The Most Disappointing Restaurant Openings of 2010
Gnashing of teeth and rending of clothes accompanied news that we'd no longer be able to enjoy Sabetta's homemade sausage and peppers.
This week, we start our countdown of 2010 restaurant openings and closings, counting down the restaurants that opened in 2010 after great advance buzz only to fall flat or -- worse -- end up dead in the water.
Sabetta 2411 S. Shepherd
This Italian restaurant from Riccardo Palazzo-Giorgio would have been included on the list of 2010's Best New Restaurants if not for one thing: it's closed. In a location that's stumped previous restaurants such as Cafe Zol and Crostini and with an opening smack dab in the middle of a down economy, this Italian gem was gone before its time. Even a glowing review from the Chron's Alison Cook wasn't enough to save it, sadly, and it closed in September -- only five months after it opened.
What the hell is this? Deconstructed sushi? Fish tapas? It's not ceviche, that's for sure.
Photo by Troy Fields
Ocean's 819 West Alabama
Although fill-in food writer Jason Kerr more or less liked the restaurant when he reviewed it back in July, I was awestruck by how discombobulated the place was when I visited just a week prior to his review. For a ceviche restaurant -- ostensibly -- it offers only a few ceviches, and most of those aren't very well conceived, bungling flavors and a messy design on awkwardly large plates completely interfering with any enjoyment in the fish itself. And only two types of fish are offered for those ceviches: salmon or tuna. There seems to be no chef in the back attempting to tie any of the flavors together, just confused line cooks, to say nothing of the equally confused service, the exorbitant prices or the fact that Ocean's can't even cobble together a decent margarita. How this place remains open with sub-par food and service would be a mystery if the answer weren't so obvious: rich young things with money to burn own and patronize the place. Leave them to it and get your ceviche elsewhere.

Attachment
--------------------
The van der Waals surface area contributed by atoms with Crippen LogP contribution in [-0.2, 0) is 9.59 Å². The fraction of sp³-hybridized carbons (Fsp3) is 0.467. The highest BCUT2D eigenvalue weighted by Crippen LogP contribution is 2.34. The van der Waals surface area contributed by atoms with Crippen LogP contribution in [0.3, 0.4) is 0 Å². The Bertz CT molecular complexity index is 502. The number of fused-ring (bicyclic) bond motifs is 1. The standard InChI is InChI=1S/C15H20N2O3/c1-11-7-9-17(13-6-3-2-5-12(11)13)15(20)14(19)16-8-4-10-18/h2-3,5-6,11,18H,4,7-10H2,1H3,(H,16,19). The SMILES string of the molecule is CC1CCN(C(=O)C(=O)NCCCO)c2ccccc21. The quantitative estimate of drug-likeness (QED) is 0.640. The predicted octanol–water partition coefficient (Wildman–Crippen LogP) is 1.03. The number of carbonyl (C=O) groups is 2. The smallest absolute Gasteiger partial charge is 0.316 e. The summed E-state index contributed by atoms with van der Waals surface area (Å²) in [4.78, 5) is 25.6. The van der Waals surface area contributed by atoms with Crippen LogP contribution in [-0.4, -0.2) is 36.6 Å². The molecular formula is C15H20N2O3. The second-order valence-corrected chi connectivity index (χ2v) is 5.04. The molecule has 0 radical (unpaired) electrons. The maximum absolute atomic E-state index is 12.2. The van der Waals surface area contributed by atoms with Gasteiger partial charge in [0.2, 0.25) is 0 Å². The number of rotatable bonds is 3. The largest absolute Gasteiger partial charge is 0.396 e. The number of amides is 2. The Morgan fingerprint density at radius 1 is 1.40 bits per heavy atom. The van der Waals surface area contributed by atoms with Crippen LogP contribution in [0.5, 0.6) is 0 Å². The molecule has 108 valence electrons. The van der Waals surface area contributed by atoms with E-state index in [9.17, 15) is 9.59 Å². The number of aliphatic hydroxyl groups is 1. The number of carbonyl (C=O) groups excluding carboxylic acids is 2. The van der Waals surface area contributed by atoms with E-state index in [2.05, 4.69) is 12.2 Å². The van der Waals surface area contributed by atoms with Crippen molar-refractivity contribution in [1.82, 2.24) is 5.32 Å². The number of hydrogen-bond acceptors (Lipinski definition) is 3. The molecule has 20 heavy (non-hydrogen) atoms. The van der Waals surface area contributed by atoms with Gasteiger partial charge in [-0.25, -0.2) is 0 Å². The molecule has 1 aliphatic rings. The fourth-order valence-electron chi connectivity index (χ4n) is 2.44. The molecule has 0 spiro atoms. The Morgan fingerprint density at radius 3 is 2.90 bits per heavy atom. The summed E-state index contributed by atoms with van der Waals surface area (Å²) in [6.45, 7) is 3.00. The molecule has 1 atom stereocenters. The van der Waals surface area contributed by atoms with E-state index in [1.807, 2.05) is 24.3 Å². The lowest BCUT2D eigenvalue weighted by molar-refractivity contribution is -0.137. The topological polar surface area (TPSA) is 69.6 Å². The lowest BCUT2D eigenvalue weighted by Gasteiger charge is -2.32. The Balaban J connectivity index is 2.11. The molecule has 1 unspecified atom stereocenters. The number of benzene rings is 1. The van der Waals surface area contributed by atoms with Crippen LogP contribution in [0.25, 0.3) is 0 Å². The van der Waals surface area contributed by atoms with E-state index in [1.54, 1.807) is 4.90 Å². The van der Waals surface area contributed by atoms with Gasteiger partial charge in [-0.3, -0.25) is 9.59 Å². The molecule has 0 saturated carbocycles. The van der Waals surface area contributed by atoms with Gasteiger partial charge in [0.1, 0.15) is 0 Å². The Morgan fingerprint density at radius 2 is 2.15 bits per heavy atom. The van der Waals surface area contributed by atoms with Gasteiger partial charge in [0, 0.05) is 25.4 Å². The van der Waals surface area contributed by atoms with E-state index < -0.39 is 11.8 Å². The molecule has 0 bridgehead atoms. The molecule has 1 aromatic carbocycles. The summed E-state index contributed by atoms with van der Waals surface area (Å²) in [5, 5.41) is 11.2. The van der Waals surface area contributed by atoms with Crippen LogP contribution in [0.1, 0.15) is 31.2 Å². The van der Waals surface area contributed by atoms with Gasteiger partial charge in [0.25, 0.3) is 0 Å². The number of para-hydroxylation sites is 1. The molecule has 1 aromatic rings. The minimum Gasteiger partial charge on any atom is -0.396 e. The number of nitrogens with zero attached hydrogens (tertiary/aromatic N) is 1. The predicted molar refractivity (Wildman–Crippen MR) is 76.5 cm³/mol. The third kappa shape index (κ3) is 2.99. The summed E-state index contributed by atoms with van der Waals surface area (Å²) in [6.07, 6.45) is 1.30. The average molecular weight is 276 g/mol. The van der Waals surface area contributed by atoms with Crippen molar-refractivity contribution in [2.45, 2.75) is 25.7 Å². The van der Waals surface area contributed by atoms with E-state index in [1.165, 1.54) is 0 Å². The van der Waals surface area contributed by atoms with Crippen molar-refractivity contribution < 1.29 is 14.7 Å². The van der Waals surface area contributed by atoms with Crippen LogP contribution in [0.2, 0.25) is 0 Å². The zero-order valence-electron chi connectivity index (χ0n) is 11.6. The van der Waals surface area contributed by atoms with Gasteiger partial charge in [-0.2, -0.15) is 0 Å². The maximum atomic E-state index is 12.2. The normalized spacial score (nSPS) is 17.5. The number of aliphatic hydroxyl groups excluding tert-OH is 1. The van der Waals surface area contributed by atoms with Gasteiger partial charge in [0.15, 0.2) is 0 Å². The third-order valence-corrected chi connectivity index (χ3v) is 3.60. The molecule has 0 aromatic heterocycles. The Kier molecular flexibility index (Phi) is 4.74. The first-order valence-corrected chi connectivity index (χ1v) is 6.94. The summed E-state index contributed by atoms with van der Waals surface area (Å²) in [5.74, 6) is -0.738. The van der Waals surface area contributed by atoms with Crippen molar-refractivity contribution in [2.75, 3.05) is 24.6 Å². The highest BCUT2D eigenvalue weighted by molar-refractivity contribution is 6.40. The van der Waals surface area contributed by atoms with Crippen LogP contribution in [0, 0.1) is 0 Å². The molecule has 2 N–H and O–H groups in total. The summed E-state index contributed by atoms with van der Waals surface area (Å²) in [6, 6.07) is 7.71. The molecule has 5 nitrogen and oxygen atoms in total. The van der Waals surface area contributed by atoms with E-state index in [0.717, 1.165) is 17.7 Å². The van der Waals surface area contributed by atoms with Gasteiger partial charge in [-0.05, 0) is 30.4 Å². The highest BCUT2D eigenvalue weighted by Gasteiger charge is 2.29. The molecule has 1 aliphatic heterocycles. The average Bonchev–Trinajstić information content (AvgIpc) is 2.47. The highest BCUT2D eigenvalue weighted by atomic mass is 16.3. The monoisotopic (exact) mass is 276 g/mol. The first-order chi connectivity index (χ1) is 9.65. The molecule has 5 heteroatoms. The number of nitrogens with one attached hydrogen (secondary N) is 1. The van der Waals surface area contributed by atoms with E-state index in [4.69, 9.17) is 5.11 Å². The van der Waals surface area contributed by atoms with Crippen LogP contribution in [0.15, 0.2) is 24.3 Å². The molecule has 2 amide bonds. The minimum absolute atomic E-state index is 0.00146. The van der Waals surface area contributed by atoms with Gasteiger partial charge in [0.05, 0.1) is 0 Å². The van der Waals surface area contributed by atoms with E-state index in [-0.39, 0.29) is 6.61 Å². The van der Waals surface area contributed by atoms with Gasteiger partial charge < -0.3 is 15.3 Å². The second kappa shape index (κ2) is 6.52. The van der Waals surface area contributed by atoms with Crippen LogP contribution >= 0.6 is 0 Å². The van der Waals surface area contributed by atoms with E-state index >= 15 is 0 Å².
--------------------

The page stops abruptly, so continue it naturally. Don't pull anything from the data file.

BRC Gastropub 519 Shepherd
As evidenced by both my own review and Alison Cook's earlier review in the Chronicle, BRC Gastropub still has a lot of kinks to work out in the kitchen before it's the brother-in-arms to Branch Water Tavern -- right across the street -- that everyone hoped it would be. Former chef Jeff Axline left the restaurant just last month to return to Austin, which has left partner Lance Fegen to take over the kitchen for now. Time will tell if Fegen -- a chef in his own right and owner of the more successful Glass Wall -- can turn BRC around and make it as consistently good as it should be.
Phil's Texas Barbecue 110 S. Heights
Why anyone thought that a purpose-built Washington Avenue barbecue joint -- the 'cue equivalent of a McMansion -- would crank out award-winning barbecue is beyond me. Yet there was quite a bit of excitement surrounding Phil's opening, which pitched considerably when patrons discovered the awkward layout inside, unfriendly staffers and fairly mediocre barbecue. Pit master Gilbert Arismendez -- who was really the only thing Phil's had going for it -- is now gone, so it remains to be seen how the quality of the 'cue will fare in his absence.
Fried pickles: one of the only good things at Natachee's.
Natachee's Supper 'n Punch 3622 Main
I wanted to like Natachee's. God, I wanted to like it. But like BRC, I found myself completely uncharmed by the Main Street restaurant next to the Continental Club, despite its Hee Haw atmosphere with real! live! horse! Despite finding most of the food (and the staff) wholeheartedly bland, I do see glimmers of hope in the oddest places here: the fried pickles and the luscious veggie burger.
Jus' Mac 2617 Yale
How can I be so cold-hearted as to diss a place that serves macaroni and cheese -- only macaroni and cheese, the ultimate comfort food, the gods' gift to mankind?
Because -- excuse the pun -- it's more than a little cheesy. Fake plastic skillets? Disposable plastic utensils? Besides the latter being awful for the environment and bafflingly unnecessary in a non-fast food joint, plastic silverware is just tacky. Give your patrons real utensils to eat with, please; it would at least make up for the sometimes harrowing wait. (See comments section below; Jus' Mac has started using real servingware.) The mac & cheese, too, needs consistency: sometimes served far too hot, sometimes barely warm.
Octane 3402 N. Shepherd
With such a dearth of quality restaurants and watering holes in Garden Oaks, it was with great anticipation that Octane would bring not only good food, but also good wine and coffee. And it does deliver on those points. My criticism here is far less harsh than, say, that of Ocean's...but Octane needs to step up its service several notches. The restaurant gets a solid nod for offering so many local products and creating good food. But steep prices for the area and not terribly efficient staff keeps Octane from being a standout opening in 2010.
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